Days of Wrath

As John Brown was led to the gallows in Charlestown, Virginia, on December 2, 1859, he handed his guard a note:

I John Brown am now quite certain that the crimes of this guilty, land: will never be purged away; but with Blood. I had as I now think: vainly flattered myself that without verry much bloodshed; it might be done.

This prophecy proved to be more accurate than even Brown could have imagined. Six years later slavery was abolished and four million slaves went free—at the cost in blood of more than 620,000 soldiers who lost their lives in the American Civil War. The act for which Brown and sixteen of his followers, including two of his sons, paid with their lives—an attack on the federal arsenal at Harpers Ferry, Virginia—did much to bring on that war. Was Brown a terrorist who killed innocent victims or a hero-martyr who struck a mighty blow against the accursed institution of slavery? His body has lain a-moldering in its grave for almost 150 years, yet there is today no more consensus on the answers to these questions than in 1859.

John Brown lived the first fifty-five years of his life in relative obscurity. Born in Connecticut in 1800, he grew up in the Western Reserve of northeast Ohio, a center of antislavery sentiment. His abolitionist father owned a tannery, and young John followed him into that occupation. He also emulated his father in the matter of siring children. Owen Brown had sixteen by two wives, while John Brown fathered twenty children by two wives (the first died in childbirth), of whom eleven lived to adulthood. Although initially successful as a tanner and subsequently as a wool merchant, John Brown lost heavily as a land speculator in the panic of 1837 and subsequently failed in the wool business as well.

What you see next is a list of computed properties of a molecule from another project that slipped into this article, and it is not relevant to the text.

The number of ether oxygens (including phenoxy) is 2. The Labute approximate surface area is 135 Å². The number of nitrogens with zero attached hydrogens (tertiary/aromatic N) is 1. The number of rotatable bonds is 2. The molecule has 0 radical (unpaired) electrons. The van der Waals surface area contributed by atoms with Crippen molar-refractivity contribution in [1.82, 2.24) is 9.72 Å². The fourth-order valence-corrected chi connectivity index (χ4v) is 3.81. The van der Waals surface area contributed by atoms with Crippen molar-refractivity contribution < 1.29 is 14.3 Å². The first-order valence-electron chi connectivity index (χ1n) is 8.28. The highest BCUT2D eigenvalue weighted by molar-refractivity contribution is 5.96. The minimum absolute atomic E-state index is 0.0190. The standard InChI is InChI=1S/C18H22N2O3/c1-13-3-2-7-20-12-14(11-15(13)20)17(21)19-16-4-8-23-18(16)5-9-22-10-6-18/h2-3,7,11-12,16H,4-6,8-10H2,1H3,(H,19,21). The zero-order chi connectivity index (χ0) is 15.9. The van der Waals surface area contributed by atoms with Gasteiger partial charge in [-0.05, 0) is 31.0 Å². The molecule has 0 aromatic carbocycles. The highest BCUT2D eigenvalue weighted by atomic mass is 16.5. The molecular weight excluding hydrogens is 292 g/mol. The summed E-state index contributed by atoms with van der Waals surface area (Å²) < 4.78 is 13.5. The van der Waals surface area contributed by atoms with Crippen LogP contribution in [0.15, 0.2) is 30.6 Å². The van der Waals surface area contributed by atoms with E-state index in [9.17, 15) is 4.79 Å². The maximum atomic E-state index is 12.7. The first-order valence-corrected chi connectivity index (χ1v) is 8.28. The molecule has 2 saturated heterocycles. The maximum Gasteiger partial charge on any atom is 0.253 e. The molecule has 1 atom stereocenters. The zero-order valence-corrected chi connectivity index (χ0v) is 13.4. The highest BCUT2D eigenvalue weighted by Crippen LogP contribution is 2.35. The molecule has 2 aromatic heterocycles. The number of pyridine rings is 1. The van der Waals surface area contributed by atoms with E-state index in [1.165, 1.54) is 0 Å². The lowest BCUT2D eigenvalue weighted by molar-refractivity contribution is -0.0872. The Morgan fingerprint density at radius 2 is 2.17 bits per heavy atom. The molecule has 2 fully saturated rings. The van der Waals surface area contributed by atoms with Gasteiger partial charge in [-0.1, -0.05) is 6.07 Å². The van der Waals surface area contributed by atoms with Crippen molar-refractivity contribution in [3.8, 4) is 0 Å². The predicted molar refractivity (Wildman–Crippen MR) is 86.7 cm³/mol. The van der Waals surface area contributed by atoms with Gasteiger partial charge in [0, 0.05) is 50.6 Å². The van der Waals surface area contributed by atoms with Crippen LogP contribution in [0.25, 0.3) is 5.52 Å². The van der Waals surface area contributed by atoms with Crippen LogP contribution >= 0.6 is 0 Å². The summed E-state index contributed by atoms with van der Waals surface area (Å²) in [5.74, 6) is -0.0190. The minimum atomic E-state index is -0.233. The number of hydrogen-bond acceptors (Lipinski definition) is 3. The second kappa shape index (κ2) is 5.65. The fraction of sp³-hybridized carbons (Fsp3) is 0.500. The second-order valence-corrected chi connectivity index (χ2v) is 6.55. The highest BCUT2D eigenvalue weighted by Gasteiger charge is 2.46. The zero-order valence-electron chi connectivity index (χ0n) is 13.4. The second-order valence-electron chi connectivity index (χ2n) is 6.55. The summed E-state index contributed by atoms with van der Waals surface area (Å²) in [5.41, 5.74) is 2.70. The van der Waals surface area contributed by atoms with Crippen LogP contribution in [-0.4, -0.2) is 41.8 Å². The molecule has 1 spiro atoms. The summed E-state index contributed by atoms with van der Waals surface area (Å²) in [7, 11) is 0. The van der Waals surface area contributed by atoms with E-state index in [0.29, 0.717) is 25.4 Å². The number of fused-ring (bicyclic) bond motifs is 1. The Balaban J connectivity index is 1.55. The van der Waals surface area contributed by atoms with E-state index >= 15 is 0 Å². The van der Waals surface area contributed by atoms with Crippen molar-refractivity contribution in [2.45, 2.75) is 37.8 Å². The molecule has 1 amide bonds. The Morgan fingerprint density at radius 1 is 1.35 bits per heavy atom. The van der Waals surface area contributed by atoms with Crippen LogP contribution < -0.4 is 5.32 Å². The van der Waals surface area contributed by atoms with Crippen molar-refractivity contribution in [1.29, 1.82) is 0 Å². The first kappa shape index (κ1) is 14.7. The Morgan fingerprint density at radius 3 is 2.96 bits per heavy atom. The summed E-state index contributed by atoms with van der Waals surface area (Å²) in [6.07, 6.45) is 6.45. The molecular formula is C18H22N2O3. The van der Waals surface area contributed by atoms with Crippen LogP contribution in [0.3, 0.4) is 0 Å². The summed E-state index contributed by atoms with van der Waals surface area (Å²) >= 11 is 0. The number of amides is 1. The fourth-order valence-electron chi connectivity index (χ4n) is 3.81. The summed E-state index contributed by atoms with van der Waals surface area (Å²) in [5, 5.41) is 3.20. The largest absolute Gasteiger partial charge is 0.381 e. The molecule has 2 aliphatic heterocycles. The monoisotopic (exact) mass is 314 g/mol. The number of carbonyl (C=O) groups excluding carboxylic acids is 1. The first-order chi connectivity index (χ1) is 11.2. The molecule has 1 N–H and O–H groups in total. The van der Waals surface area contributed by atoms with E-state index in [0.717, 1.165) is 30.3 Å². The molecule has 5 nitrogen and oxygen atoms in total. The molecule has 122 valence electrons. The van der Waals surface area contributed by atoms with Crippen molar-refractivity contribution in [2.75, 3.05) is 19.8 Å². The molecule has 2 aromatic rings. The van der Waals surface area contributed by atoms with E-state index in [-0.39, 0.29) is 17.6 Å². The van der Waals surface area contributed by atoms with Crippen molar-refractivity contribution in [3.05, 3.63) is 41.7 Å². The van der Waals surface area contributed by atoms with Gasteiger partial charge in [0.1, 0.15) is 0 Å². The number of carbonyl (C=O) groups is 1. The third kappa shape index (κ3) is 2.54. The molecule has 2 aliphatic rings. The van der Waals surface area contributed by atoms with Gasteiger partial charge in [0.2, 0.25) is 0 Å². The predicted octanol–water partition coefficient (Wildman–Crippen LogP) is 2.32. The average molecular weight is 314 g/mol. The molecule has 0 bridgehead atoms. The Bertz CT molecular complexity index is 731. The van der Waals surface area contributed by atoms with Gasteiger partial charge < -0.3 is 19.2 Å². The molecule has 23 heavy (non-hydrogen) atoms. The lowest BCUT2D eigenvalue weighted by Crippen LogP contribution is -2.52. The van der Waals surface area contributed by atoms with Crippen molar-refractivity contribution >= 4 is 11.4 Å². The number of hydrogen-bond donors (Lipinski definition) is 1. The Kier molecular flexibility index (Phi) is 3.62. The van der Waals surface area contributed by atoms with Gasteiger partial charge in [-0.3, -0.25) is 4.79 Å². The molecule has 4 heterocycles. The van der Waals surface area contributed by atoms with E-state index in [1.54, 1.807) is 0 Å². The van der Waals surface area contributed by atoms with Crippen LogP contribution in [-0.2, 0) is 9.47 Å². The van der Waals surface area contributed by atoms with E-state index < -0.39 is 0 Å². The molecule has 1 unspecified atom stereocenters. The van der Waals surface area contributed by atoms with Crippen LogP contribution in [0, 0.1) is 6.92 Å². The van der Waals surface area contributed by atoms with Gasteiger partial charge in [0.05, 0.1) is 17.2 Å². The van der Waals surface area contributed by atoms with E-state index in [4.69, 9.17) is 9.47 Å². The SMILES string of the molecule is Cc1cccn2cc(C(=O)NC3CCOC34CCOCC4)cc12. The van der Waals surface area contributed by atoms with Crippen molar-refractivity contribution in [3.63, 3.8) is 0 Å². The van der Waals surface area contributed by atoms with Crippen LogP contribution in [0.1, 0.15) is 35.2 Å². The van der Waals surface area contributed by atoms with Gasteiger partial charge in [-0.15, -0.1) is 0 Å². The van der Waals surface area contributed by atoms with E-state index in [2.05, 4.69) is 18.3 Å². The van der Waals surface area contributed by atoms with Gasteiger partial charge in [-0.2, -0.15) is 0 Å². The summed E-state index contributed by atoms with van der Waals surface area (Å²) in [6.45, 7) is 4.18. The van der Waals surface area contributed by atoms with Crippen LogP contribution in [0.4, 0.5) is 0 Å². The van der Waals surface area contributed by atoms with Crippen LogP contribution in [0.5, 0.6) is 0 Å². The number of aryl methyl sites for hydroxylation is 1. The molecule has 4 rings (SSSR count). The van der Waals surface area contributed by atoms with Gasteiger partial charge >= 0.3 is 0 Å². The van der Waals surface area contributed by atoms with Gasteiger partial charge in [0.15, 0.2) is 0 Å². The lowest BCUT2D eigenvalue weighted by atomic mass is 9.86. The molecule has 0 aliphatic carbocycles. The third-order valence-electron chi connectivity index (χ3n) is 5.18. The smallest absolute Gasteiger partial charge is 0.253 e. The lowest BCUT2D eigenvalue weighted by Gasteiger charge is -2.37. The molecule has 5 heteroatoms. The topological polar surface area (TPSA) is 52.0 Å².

According to family tradition, Brown pledged his life to fight African-American bondage after a proslavery mob murdered the abolitionist Elijah Lovejoy in Illinois in 1837. As early as the 1840s he began to evolve a plan to lead a raiding party into the Virginia mountains. There he would attract slaves from lowland plantations to his banner and arm them to defend the mountain passes against counterattack. With his mobile “army” of freed slaves he would move south along the Appalachians, inspiring slaves to escape until the whole accursed system of bondage collapsed.

Brown discussed this plan with Frederick Douglass and other black leaders, who admired his determination if not his sagacity. Brown was unusual for his time in his ability to rise above race prejudice and mix with blacks as equals. In 1849 he moved to a farm at North Elba near Lake Placid in the Adirondacks, where the wealthy abolitionist Gerrit Smith had donated thousands of acres to black farmers to create an exemplary interracial rural community. Brown settled part of his family there and became a sort of white patriarch of the settlement, which struggled in vain …

This article is available to online subscribers only.
Please choose from one of the options below to access this article:

Print Premium Subscription — $94.95

Purchase a print premium subscription (20 issues per year) and also receive online access to all all content on nybooks.com.

Online Subscription — $69.00

Purchase an Online Edition subscription and receive full access to all articles published by the Review since 1963.

One-Week Access — $4.99

Purchase a trial Online Edition subscription and receive unlimited access for one week to all the content on nybooks.com.

If you already have one of these subscriptions, please be sure you are logged in to your nybooks.com account. If you subscribe to the print edition, you may also need to link your web site account to your print subscription. Click here to link your account services.